That, or anyone would hit the bottle during a painful divorce or “conversationalist” zombie siege, and it has nothing to do with her comment before. Is Honey the lost cat, and the dj’s broadcast about her, at the epicentre of the outbreak, or is it just a coincidence that the animal’s name is in the “love” circle of seemingly infected words? It appears to line up, strung together by adequate coincidences, to produce meaning, but are you convinced? What’s your criteria for being convinced; do you even know? Meanwhile, doom is close…so they tell you.

My impression: the dj and producer are carriers, Typhoid Marys, able to fight off the disease themselves but also infecting every poor soul who hears them. They are both depressed, both regularly self-medicating, and unable to meaningfully connect with others. They both want to – the dj’s handmade Valentine’s Day cards for his coworkers, the producer’s fatal phone calls to her distant children – but are only hearing others through a thick filter of helpless gloom, distorting their meaning. Their well-meaning attempts to warn listeners – not-so-incidentally skyrocketing their own profile in the process – are spreading the disease to everyone who tunes in from as far away as the UK via a BBC simulcast. Their dissociated thinking can save them, but trying to pass the trick on to others is impossible as even they don’t truly know

Where did the virus come from; did the mysterious doctor create it or just study its rapid development? It’s inconceivable in any case, right? Barack Obama is a Muslim from Kenya who wants to put Grandpa in front of a death panel, and Dick Cheney personally orchestrated September 11 2001 to justify his imperialist war machine. Desecrating a holy text is a Christian act; that potential desecration justifies violent demonstrations against uninvolved parties. How have sections of societies been infected with these illogical ideas?

Frankly, the world would be better off with the conversationalist zombies.

Also: I have no idea what to make of the dadaist stinger after the credits, but if it were a movie I would buy the dvd and every scrap of related merchandise.


nature, nurture, and Louise Lateau’s bloody ecstacy

Maud Casey

Genealogy presents as a spider web of chemical instability and family life, through which we pick our way to monster in the center: who or what, if anything, has caused the daughter’s descent into mental illness?

The parents of the Hennart family are over-intellectual narcissists or, more charitably, adult orphans who understand the family lives they have rejected far better than the one they want, or the one they have.  Bernard, a recently fired professor much older than his wife, envies the religious ecstasy of long-dead mystics.  He rejects, even ridicules his wife’s rediscovered Benedictine spirituality as a lingering superstition of her tragic childhood, but naively loses himself in accounts of a 19th-century teenage stigmatic.  Samantha, who unknowingly carries a potential aneurysm in her brain, seems to be 18 years into untreated post-partum depression as well as two decades of writer’s block.  Unlike her husband’s yearning for “something beyond,” she both fears and craves relationships that are concretely mundane.  They both retreat into separate studios to “work,” producing nothing, seduced away from action by soft research and contemplation.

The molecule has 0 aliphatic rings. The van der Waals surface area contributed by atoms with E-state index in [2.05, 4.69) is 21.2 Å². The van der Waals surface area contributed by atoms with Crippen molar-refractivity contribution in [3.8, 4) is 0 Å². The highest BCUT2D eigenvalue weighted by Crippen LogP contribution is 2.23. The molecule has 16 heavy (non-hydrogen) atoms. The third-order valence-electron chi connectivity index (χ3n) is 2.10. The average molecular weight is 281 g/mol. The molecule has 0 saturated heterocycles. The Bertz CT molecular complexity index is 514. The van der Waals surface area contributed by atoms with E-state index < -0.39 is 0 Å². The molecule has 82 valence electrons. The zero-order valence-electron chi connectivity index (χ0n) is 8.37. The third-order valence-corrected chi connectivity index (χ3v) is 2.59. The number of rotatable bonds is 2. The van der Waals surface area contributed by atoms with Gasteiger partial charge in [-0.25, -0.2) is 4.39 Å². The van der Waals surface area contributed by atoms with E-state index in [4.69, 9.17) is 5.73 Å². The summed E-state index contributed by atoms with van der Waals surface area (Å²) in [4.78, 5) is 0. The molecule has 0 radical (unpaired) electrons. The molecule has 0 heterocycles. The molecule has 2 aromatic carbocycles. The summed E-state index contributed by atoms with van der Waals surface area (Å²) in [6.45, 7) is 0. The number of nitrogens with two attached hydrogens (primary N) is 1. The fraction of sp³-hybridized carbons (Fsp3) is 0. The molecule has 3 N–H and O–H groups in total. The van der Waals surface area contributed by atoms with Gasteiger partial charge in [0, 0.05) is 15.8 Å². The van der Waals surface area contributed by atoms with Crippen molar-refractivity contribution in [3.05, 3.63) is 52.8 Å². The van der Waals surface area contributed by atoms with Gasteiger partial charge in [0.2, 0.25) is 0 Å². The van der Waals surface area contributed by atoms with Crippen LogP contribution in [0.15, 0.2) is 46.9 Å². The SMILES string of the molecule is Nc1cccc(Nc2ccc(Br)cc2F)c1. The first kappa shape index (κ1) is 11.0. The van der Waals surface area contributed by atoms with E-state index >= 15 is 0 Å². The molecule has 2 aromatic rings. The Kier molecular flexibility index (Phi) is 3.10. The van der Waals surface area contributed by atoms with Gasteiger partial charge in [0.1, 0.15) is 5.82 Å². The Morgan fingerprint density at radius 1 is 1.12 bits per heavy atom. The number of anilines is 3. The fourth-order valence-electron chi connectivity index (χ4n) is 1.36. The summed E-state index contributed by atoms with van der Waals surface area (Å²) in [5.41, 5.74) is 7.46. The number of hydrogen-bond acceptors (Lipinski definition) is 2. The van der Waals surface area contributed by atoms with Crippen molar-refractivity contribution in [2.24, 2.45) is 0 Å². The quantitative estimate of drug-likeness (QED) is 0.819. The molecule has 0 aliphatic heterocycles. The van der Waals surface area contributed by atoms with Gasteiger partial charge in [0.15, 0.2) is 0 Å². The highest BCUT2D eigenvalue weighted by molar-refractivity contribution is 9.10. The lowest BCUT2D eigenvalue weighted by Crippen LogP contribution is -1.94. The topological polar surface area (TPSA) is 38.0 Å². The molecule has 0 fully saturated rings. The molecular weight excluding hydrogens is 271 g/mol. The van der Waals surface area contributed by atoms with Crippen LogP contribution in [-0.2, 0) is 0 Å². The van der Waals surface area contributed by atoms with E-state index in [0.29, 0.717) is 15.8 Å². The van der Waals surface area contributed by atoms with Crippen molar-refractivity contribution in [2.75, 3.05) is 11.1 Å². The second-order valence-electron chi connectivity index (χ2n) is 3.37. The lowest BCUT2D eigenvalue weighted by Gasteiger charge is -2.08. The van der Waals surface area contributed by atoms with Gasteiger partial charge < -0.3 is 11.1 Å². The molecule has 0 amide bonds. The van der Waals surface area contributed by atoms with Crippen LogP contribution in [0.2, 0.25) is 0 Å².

Outside these rooms, they don’t interact so much as ritualistically converse, interrupting to disparage each other’s verbal tics, and repeat processed family stories.  They believe, but don’t realise that they believe, that their small family’s world can be controlled by repeated rational definitions.

Jammed into the spare corners of this intellectually crowded house are two adult, or nearly adult, children.  As the novel begins, Ryan is gone, part banished and part fled.  He struggles with a psychological marijuana addiction—somewhat like his father, wanting to feel something different from his own life and thoughts—and a nervy general malaise, the victim of his parents’ self-centred definitions as both their son (and likeness) and his sister’s emotional father.

His sister, Marguerite, is what traps him, him and his mother, by their own need to live up to a vague maternal standard.  Once ejected from the house, the brother is eager to have a life away from both his parents, whom he sometimes loathes, and his sister, whose clingy love demands total absorption.  Samantha has never connected with her as a mother, and now attempts to do so by turning Marguerite into the subject of a research project.  Marguerite’s father attempts to connect as well, with a younger image of his now 18-year-old daughter who used to love stories, but emotionally poisons her with stories of his stigmatic obsession.  Alone with her parents, and the horny Benedictine builder brought in to upgrade the bathroom into a turn of the (19th) century therapy zone, Marguerite rapidly begins to resemble one of Harry Harlow’s monkeys.

Shifting from present to stories within stories, the first half of the novel establishes a household that resembles an emotional foot-binding, a sustained attempt to create and maintain a family narrative that allows for no growth.  The novel begins at the moment of disintegration, of the family and the individuals inside, which unexpectedly leaves the interloping builder at the centre.  The second half seems to have been written at a later time, as it leaves the interlocking circles of perspective behind and races deeper into anxiety—will these people reconnect in time to salvage anything of the family relationships, rescuing Marguerite and themselves?

Endings are always difficult in backstory-heavy sagas.  Here, it is satisfying in one sense—the family members feeling that they’ve individually touched something greater than themselves and making new lives out of the stifling past—but one of the lynchpins of the change and the one who grounds and advises them is a character named Hyuen, who is never fleshed out.  Why he would tie himself to a difficult person and family is unknown, leaving him uncomfortably close to the magical ethnic figure—unless the cynic who would assume he needs to be surrounded by dysfunctional people needing his guidance is correct, and he is meant to be a final example of unhealthy mental spaces. 

With the family members, however, the right questions are answered and the bittersweet ones left a mystery.   They go on, satisfied, more or less, with “small comforts that are no small comfort.”